School of Communication and the Arts


Master of Fine Arts in Graphic Design (MFA)


Chris Clark


Veteran, Gap, Bridge, Military Skills Translation


Art and Design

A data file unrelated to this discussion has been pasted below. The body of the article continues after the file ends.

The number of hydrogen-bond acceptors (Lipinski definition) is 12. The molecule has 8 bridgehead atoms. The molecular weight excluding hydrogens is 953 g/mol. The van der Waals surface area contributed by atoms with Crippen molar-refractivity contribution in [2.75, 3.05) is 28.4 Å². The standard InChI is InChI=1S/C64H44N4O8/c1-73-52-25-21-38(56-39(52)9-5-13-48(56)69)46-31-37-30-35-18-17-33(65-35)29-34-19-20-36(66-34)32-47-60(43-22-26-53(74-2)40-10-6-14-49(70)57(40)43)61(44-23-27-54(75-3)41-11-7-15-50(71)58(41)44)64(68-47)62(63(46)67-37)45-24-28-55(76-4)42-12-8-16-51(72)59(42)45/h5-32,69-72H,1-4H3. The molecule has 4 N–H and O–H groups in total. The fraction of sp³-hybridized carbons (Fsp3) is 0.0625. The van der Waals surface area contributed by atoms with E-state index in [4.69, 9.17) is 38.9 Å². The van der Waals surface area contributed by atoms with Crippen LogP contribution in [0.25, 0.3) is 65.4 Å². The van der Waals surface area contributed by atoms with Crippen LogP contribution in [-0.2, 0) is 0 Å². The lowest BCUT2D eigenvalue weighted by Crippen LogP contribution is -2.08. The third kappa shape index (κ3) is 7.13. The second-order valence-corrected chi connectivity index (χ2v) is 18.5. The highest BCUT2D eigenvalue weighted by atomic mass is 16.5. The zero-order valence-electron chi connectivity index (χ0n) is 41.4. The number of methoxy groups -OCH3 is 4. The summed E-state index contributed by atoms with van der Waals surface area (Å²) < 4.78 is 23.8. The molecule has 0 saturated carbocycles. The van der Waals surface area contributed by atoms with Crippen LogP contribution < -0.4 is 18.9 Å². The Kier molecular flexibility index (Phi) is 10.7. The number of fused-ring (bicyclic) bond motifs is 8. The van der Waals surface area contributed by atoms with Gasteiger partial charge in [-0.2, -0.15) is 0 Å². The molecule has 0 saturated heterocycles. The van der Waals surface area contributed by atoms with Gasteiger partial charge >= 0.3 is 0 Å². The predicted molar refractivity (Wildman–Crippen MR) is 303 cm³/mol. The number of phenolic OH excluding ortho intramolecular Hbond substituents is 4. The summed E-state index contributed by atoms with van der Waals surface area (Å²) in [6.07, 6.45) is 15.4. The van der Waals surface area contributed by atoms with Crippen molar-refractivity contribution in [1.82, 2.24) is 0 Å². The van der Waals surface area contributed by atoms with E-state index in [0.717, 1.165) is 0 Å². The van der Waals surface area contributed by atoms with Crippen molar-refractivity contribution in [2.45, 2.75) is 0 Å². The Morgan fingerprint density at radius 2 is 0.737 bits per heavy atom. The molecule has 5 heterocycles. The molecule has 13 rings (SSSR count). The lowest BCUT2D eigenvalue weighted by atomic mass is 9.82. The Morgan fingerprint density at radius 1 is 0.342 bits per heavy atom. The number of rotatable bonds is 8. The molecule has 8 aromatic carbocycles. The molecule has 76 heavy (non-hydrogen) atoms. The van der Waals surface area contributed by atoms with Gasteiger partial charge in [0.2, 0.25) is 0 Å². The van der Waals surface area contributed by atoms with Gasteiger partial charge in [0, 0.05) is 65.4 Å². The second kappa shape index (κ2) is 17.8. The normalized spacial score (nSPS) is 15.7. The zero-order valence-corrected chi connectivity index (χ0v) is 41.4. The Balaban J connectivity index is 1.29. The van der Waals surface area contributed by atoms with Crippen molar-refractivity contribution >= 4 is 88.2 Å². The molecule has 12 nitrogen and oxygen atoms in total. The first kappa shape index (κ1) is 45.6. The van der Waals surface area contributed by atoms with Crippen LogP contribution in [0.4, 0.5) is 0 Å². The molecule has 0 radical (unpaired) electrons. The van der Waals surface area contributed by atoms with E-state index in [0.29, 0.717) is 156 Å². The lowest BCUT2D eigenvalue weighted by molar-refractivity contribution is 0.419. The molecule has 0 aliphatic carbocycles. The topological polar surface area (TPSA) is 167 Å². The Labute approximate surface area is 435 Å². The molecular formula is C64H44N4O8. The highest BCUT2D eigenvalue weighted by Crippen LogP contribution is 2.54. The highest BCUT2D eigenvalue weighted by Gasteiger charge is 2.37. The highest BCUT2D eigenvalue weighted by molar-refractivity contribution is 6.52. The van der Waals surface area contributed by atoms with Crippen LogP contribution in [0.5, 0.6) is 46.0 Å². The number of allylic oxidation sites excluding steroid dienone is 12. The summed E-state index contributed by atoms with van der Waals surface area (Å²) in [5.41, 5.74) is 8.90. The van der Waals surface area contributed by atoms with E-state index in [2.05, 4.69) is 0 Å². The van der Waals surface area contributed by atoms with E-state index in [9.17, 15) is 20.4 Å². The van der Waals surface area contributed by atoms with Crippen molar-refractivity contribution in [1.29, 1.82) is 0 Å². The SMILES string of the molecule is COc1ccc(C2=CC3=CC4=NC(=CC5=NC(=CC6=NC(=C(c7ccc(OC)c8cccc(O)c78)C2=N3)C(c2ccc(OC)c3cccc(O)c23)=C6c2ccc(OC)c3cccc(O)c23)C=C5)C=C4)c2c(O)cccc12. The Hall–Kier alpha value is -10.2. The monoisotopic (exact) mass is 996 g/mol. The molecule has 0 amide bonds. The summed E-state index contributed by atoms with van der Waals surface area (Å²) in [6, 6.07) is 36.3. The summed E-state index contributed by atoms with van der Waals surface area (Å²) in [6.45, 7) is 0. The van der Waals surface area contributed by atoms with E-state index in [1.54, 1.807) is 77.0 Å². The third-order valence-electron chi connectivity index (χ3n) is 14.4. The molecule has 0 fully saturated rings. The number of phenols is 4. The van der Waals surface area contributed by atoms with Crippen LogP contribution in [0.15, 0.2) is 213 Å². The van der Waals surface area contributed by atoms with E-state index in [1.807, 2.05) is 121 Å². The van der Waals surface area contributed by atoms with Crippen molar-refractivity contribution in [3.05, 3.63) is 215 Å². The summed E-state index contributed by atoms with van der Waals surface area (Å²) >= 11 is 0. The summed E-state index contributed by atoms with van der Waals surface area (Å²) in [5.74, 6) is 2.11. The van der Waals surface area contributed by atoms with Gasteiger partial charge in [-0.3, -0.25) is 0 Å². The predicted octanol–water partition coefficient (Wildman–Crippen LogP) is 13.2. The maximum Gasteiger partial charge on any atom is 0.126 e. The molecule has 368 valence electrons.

Approximately 200,000 military service members transition each year. Of the vast array of transition tools and resources at their disposal, only a handful focus on the transferable skills with which service members transition. Of that handful, there are no readily available resources that use anything more than a basic algorithm to match military fields to civilian careers or assist the service member in identifying the type of post military career they are best suited for. After transitioning, military veterans struggle to communicate their extensible skill sets to potential civilian employers as a result of their highly specialized vocational language leading to inequitable employment opportunities. The objective of this body of research was to evaluate veteran career statistics compared to their intended career paths and employer hiring methodologies in an effort to determine the typical veteran’s career outlook. This was compared to the approximate level of comparable civilian equivalent. After conducting statistical research from numerous resources, reviewing various types of job listings and comparing that data to veteran experiences it was revealed that veterans have a high employment rate. However, most of this employment remains at the labor or technical level and not the supervisory level that many veterans achieved while serving. It is apparent that a communication gap exists between military occupational terminology and civilian employment vernacular. The most effective solution to this predicament is to afford veterans an instructional resource to assist in accentuating their hard-earned skills and attributes and adapting their resumes into comprehensible formats readily accepted by hiring managers. The Vet Bridge skills translation program is the initial format for this solution. Further research and knowledge contribution by veterans and employers are of the utmost importance to building and maintaining a robust and effective program.